1 + 1 < 2

Any thoughts the coalition partners have of continuing the charade and running a slate of candidates in January’s february election should be put to rest today, in light of a new analysis of voting patterns by Glen McGregor:

The scenario assumes that the Liberal or NDP candidate who fared best in the October election would not be opposed in the riding by a candidate from the other coalition party. It also assumes that voters who cast ballots in the next election would redistribute their votes based on their second-choice preferences reported in an EKOS Research poll from shortly before the last election.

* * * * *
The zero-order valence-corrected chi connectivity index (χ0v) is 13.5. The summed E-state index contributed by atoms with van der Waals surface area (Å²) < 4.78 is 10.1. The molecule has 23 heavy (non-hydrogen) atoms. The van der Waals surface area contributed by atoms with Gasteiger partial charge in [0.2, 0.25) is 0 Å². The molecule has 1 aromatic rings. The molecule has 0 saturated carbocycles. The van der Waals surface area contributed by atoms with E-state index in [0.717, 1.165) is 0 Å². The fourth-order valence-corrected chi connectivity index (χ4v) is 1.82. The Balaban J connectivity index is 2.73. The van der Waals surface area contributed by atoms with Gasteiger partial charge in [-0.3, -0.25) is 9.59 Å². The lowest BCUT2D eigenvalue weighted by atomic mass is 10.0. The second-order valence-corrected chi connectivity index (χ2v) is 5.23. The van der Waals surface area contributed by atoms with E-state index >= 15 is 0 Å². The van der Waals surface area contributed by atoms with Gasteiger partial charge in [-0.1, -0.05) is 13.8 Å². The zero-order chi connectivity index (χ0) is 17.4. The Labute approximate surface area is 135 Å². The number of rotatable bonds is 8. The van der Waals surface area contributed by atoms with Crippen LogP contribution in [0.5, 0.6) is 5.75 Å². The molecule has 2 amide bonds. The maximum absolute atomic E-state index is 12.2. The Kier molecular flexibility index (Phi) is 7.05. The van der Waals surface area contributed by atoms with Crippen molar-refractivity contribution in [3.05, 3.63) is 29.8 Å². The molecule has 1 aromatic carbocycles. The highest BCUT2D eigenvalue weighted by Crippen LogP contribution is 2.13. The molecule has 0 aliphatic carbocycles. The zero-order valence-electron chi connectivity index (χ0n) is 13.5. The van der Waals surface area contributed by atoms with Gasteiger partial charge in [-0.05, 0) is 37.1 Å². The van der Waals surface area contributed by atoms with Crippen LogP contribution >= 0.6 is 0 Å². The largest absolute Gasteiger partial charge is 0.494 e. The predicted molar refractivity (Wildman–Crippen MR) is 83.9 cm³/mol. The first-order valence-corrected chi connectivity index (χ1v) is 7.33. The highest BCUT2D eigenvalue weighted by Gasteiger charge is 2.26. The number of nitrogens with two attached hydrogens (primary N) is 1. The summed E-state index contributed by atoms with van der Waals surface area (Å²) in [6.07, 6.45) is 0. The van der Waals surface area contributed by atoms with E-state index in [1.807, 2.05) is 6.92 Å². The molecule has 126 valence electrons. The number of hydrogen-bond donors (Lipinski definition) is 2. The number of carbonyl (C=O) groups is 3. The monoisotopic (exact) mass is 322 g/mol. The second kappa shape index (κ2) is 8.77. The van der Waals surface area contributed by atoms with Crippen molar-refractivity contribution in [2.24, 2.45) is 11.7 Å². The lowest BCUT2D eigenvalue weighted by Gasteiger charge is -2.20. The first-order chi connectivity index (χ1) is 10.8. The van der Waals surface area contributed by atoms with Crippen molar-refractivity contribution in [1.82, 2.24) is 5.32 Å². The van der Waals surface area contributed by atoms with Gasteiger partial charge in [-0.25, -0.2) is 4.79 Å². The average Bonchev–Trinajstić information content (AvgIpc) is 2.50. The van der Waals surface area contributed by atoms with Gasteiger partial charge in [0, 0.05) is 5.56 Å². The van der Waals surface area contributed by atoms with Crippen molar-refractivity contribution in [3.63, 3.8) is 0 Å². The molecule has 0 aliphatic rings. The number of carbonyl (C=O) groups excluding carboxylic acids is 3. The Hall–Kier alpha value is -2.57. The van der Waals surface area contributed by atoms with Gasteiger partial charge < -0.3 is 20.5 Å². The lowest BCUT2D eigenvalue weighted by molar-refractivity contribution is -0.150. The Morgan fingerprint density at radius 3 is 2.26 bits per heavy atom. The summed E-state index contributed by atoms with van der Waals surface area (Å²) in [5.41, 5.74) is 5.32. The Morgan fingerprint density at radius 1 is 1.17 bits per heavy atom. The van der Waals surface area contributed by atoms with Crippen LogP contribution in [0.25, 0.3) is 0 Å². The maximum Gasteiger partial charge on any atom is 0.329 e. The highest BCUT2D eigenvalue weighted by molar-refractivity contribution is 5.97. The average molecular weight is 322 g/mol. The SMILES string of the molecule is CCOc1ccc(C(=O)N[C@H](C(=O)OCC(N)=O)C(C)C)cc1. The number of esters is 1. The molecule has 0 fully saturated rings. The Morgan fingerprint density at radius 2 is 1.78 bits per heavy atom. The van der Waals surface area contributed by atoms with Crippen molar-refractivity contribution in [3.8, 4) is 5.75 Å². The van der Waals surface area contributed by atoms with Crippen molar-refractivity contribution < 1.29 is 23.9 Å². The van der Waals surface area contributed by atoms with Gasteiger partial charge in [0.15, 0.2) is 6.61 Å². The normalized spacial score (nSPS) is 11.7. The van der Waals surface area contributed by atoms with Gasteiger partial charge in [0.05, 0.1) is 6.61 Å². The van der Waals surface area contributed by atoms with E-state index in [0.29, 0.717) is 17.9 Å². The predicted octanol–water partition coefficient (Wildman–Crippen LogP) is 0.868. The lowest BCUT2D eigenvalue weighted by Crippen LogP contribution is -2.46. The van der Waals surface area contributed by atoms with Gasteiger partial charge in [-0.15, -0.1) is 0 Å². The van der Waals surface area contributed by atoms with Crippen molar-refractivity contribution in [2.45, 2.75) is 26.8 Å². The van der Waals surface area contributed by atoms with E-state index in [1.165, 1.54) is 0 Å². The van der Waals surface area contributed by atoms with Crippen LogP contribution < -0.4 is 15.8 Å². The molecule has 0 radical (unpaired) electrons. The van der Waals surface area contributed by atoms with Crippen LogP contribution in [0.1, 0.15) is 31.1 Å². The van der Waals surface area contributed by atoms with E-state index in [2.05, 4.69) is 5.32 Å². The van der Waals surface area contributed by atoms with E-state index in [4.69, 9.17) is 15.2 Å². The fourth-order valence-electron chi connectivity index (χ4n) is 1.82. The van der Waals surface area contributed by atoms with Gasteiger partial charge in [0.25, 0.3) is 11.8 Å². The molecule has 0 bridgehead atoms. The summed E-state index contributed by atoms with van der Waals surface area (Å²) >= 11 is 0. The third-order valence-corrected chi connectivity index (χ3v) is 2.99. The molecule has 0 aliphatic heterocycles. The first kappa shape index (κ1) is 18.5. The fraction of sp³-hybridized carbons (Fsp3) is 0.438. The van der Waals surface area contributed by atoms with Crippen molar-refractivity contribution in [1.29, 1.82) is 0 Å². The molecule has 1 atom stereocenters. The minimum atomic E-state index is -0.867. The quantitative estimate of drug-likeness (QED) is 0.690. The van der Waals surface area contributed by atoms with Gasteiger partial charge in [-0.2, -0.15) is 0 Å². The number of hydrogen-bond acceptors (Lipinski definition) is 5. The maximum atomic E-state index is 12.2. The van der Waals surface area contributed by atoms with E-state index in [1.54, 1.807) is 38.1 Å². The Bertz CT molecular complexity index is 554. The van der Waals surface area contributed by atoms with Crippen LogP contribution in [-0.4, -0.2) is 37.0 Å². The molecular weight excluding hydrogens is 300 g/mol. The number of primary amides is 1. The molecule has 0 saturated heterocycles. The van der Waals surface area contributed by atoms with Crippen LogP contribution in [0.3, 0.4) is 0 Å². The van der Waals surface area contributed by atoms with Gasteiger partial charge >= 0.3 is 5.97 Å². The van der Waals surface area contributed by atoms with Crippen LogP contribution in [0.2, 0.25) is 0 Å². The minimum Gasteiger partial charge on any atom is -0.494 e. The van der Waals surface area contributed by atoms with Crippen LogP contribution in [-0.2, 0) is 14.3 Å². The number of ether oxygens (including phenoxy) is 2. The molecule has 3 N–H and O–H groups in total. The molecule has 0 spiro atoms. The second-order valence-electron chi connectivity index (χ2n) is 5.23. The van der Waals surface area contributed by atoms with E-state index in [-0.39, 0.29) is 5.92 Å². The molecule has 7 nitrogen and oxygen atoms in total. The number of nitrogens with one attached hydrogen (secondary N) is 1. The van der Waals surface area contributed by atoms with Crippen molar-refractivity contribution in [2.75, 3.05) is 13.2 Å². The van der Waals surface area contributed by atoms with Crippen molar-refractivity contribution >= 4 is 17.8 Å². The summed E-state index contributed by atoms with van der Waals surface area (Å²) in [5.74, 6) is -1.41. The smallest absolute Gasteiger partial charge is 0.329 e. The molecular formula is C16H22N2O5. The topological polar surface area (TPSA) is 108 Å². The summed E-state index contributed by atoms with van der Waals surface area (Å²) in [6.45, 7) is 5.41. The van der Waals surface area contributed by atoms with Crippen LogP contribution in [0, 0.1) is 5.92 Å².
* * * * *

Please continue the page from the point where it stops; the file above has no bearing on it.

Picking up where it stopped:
The result? A disaster. 

The Liberals would pick up five extra seats, while the NDP would gain just one, giving the opposition coalition 120 seats. The Tories would again form a minority government with 139 seats, down from their current 143.

Worse (for the coalition partners), they would lose the $1.95 a vote subsidy they would get even from losing candidates. 

With any luck, this will kill the “unite the left” musings once and for all. There is no left to unite — the Liberals are simply not the second choice of very many NDP voters, and many NDP voters would sooner vote Tory or Green than they would for the Liberals. The coalition might give the NDP some credibility, but it would absolutely destroy the Liberal brand. As Coyne has been arguing, the fact that Dion, Rae, and Ignatieff are all implicated in it suggests that none are qualified to lead the party.

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